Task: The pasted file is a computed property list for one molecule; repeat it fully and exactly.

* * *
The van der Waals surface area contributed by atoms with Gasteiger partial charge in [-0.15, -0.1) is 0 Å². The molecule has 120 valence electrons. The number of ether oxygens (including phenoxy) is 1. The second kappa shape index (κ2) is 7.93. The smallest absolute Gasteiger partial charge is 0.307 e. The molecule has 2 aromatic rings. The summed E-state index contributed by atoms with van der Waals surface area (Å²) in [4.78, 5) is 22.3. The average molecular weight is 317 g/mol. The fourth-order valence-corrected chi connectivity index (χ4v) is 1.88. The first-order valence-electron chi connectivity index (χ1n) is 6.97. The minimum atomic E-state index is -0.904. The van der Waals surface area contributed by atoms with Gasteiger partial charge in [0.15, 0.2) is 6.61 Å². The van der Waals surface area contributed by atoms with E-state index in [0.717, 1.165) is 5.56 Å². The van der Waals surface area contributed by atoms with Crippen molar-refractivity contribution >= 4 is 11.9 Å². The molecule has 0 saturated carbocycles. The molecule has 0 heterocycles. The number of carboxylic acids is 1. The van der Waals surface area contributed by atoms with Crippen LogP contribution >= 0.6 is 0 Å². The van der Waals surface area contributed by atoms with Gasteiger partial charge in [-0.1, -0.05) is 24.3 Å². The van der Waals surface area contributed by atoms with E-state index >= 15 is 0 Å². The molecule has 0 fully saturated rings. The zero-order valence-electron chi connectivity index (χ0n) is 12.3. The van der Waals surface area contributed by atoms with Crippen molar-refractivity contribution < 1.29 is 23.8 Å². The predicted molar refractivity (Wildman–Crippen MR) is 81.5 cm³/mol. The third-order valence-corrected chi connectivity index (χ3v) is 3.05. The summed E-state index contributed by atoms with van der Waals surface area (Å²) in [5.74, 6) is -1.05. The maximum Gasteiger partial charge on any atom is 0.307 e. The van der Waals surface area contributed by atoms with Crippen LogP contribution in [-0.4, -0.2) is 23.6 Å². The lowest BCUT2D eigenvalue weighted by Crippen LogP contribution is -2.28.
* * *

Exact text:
The van der Waals surface area contributed by atoms with Gasteiger partial charge in [-0.15, -0.1) is 0 Å². The molecule has 120 valence electrons. The number of ether oxygens (including phenoxy) is 1. The second kappa shape index (κ2) is 7.93. The smallest absolute Gasteiger partial charge is 0.307 e. The molecule has 2 aromatic rings. The summed E-state index contributed by atoms with van der Waals surface area (Å²) in [4.78, 5) is 22.3. The average molecular weight is 317 g/mol. The fourth-order valence-corrected chi connectivity index (χ4v) is 1.88. The first-order valence-electron chi connectivity index (χ1n) is 6.97. The minimum atomic E-state index is -0.904. The van der Waals surface area contributed by atoms with Gasteiger partial charge in [0.15, 0.2) is 6.61 Å². The van der Waals surface area contributed by atoms with E-state index in [0.717, 1.165) is 5.56 Å². The van der Waals surface area contributed by atoms with Crippen molar-refractivity contribution >= 4 is 11.9 Å². The molecule has 0 saturated carbocycles. The molecule has 0 heterocycles. The number of carboxylic acids is 1. The van der Waals surface area contributed by atoms with Crippen LogP contribution >= 0.6 is 0 Å². The van der Waals surface area contributed by atoms with Gasteiger partial charge in [-0.1, -0.05) is 24.3 Å². The van der Waals surface area contributed by atoms with E-state index >= 15 is 0 Å². The molecule has 0 fully saturated rings. The zero-order valence-electron chi connectivity index (χ0n) is 12.3. The van der Waals surface area contributed by atoms with Crippen molar-refractivity contribution < 1.29 is 23.8 Å². The predicted molar refractivity (Wildman–Crippen MR) is 81.5 cm³/mol. The third-order valence-corrected chi connectivity index (χ3v) is 3.05. The summed E-state index contributed by atoms with van der Waals surface area (Å²) in [5.74, 6) is -1.05. The maximum Gasteiger partial charge on any atom is 0.307 e. The van der Waals surface area contributed by atoms with Crippen LogP contribution in [-0.4, -0.2) is 23.6 Å². The lowest BCUT2D eigenvalue weighted by Crippen LogP contribution is -2.28.